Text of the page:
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Ministers Look to Revive Martin Luther King’s 1968 Poverty Campaign | The New York Times When 12 religious leaders in collars and vestments were arrested last week in the atrium of the Hart Senate Office Building in Washington, they were reading Bible verses about caring for the poor, and doing it so loudly that their voices could be heard at the doors of senators’ office suites nine stories above.

When 12 religious leaders in collars and vestments were arrested last week in the atrium of the Hart Senate Office Building in Washington, they were reading Bible verses about caring for the poor, and doing it so loudly that their voices could be heard at the doors of senators’ office suites nine stories above.

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Martin Luther King Jr.’s scorn for ‘white moderates’ in his Birmingham jail letter | The Washington Post The Rev. Martin Luther King Jr. began writing the “Letter From a Birmingham Jail” in the margins of newspapers, on scraps of paper, paper towels and slips of yellow legal paper smuggled into his cell, where he was kept in solitary confinement after being arrested April 12, 1963, on charges of violating Alabama’s law against mass public demonstrations.

The Rev. Martin Luther King Jr. began writing the “Letter From a Birmingham Jail” in the margins of newspapers, on scraps of paper, paper towels and slips of yellow legal paper smuggled into his cell, where he was kept in solitary confinement after being arrested April 12, 1963, on charges of violating Alabama’s law against mass public demonstrations.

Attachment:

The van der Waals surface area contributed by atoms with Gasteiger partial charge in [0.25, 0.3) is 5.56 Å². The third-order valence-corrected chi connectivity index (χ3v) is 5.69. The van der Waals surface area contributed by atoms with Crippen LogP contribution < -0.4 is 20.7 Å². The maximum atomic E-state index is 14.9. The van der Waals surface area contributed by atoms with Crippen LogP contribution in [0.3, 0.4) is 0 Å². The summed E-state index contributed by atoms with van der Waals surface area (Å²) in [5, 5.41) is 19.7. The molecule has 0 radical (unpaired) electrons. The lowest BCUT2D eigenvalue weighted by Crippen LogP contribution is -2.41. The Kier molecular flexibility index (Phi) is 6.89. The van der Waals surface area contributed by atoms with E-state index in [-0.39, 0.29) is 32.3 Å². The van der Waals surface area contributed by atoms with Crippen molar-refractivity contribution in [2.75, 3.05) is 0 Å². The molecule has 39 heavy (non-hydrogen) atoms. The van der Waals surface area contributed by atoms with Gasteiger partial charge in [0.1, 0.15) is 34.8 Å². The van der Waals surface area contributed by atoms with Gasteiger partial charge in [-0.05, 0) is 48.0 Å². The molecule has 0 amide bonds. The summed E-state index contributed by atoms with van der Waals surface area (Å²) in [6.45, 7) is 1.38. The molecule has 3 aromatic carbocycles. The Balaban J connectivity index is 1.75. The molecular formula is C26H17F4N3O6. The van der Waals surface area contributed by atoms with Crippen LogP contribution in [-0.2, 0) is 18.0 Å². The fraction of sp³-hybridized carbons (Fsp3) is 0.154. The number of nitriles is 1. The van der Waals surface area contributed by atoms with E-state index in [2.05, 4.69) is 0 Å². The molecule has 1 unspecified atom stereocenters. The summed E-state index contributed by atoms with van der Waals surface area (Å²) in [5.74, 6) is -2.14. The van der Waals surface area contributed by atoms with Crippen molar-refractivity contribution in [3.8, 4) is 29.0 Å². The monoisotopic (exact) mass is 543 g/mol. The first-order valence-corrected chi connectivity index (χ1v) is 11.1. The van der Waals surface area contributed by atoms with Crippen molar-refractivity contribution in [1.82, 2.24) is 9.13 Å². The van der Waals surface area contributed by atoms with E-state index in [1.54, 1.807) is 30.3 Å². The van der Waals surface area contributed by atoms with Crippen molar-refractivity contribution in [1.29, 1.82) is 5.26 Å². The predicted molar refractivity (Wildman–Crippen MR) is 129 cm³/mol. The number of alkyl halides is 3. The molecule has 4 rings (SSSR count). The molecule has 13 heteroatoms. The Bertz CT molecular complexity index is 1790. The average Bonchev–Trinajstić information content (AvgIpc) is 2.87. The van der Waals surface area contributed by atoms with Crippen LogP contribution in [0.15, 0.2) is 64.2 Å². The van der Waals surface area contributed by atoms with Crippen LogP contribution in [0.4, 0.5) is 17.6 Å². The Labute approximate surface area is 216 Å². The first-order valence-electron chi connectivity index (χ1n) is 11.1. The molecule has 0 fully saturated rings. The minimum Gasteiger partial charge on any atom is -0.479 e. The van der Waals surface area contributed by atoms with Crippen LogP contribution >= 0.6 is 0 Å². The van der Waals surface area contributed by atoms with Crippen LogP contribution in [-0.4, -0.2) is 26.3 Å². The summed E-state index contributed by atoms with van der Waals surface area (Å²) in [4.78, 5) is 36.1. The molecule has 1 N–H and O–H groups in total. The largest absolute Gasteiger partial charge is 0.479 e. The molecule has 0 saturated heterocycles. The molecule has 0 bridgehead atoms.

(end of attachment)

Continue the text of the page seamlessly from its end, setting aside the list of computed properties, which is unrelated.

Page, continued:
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Bessie Rogers and Taylor Rogers | StoryCorps Retired Memphis, Tennessee sanitation worker Taylor Rodgers and his wife, Bessie, were at the Mason Temple on April 3, 1968 when Dr. Martin Luther King, Jr. delivered his famous speech “I’ve Been to the Mountaintop”.

Retired Memphis, Tennessee sanitation worker Taylor Rodgers and his wife, Bessie, were at the Mason Temple on April 3, 1968 when Dr. Martin Luther King, Jr. delivered his famous speech “I’ve Been to the Mountaintop”.

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Martin Luther King Jr. statue to rise on Georgia Capitol, as Confederate monuments fall | Chicago Tribune The sculpted clay was dry and the bronze would soon be cast, but artist Martin Dawe still found himself waking with a start before dawn, worried that he didn't get the details of the famous man's face exactly right.

The sculpted clay was dry and the bronze would soon be cast, but artist Martin Dawe still found himself waking with a start before dawn, worried that he didn’t get the details of the famous man’s face exactly right.

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